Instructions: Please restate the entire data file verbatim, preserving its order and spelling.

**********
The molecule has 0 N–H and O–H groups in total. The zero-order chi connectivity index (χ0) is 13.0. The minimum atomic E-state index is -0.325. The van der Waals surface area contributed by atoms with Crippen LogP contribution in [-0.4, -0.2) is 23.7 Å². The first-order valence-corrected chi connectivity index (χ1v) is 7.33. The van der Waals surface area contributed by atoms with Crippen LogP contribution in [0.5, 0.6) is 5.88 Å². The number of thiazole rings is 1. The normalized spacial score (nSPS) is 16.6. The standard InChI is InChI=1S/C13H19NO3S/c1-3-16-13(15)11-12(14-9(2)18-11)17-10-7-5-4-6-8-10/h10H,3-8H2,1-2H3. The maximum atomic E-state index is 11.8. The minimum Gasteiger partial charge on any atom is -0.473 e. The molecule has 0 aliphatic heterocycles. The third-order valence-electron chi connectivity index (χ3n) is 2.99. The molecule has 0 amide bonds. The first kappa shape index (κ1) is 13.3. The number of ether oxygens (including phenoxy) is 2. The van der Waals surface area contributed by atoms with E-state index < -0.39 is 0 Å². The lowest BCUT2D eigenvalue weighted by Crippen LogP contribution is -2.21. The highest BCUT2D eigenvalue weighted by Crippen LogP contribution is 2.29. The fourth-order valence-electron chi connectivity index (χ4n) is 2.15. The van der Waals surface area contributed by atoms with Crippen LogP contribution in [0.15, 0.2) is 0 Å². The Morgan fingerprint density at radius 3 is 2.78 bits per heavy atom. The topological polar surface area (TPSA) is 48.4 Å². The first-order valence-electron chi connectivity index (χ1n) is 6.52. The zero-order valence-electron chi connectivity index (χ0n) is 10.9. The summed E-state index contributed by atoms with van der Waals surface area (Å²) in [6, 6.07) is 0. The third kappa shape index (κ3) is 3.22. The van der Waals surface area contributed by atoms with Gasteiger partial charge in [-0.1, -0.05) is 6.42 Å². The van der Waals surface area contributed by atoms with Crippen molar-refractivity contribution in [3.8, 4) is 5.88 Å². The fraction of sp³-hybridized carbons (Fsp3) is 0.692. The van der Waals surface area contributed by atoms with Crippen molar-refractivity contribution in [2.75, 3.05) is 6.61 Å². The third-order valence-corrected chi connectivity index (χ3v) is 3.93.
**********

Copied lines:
The molecule has 0 N–H and O–H groups in total. The zero-order chi connectivity index (χ0) is 13.0. The minimum atomic E-state index is -0.325. The van der Waals surface area contributed by atoms with Crippen LogP contribution in [-0.4, -0.2) is 23.7 Å². The first-order valence-corrected chi connectivity index (χ1v) is 7.33. The van der Waals surface area contributed by atoms with Crippen LogP contribution in [0.5, 0.6) is 5.88 Å². The number of thiazole rings is 1. The normalized spacial score (nSPS) is 16.6. The standard InChI is InChI=1S/C13H19NO3S/c1-3-16-13(15)11-12(14-9(2)18-11)17-10-7-5-4-6-8-10/h10H,3-8H2,1-2H3. The maximum atomic E-state index is 11.8. The minimum Gasteiger partial charge on any atom is -0.473 e. The molecule has 0 aliphatic heterocycles. The third-order valence-electron chi connectivity index (χ3n) is 2.99. The molecule has 0 amide bonds. The first kappa shape index (κ1) is 13.3. The number of ether oxygens (including phenoxy) is 2. The van der Waals surface area contributed by atoms with E-state index < -0.39 is 0 Å². The lowest BCUT2D eigenvalue weighted by Crippen LogP contribution is -2.21. The highest BCUT2D eigenvalue weighted by Crippen LogP contribution is 2.29. The fourth-order valence-electron chi connectivity index (χ4n) is 2.15. The van der Waals surface area contributed by atoms with Crippen LogP contribution in [0.15, 0.2) is 0 Å². The Morgan fingerprint density at radius 3 is 2.78 bits per heavy atom. The topological polar surface area (TPSA) is 48.4 Å². The first-order valence-electron chi connectivity index (χ1n) is 6.52. The zero-order valence-electron chi connectivity index (χ0n) is 10.9. The summed E-state index contributed by atoms with van der Waals surface area (Å²) in [6, 6.07) is 0. The third kappa shape index (κ3) is 3.22. The van der Waals surface area contributed by atoms with Gasteiger partial charge in [-0.1, -0.05) is 6.42 Å². The van der Waals surface area contributed by atoms with Crippen molar-refractivity contribution in [3.8, 4) is 5.88 Å². The fraction of sp³-hybridized carbons (Fsp3) is 0.692. The van der Waals surface area contributed by atoms with Crippen molar-refractivity contribution in [2.75, 3.05) is 6.61 Å². The third-order valence-corrected chi connectivity index (χ3v) is 3.93.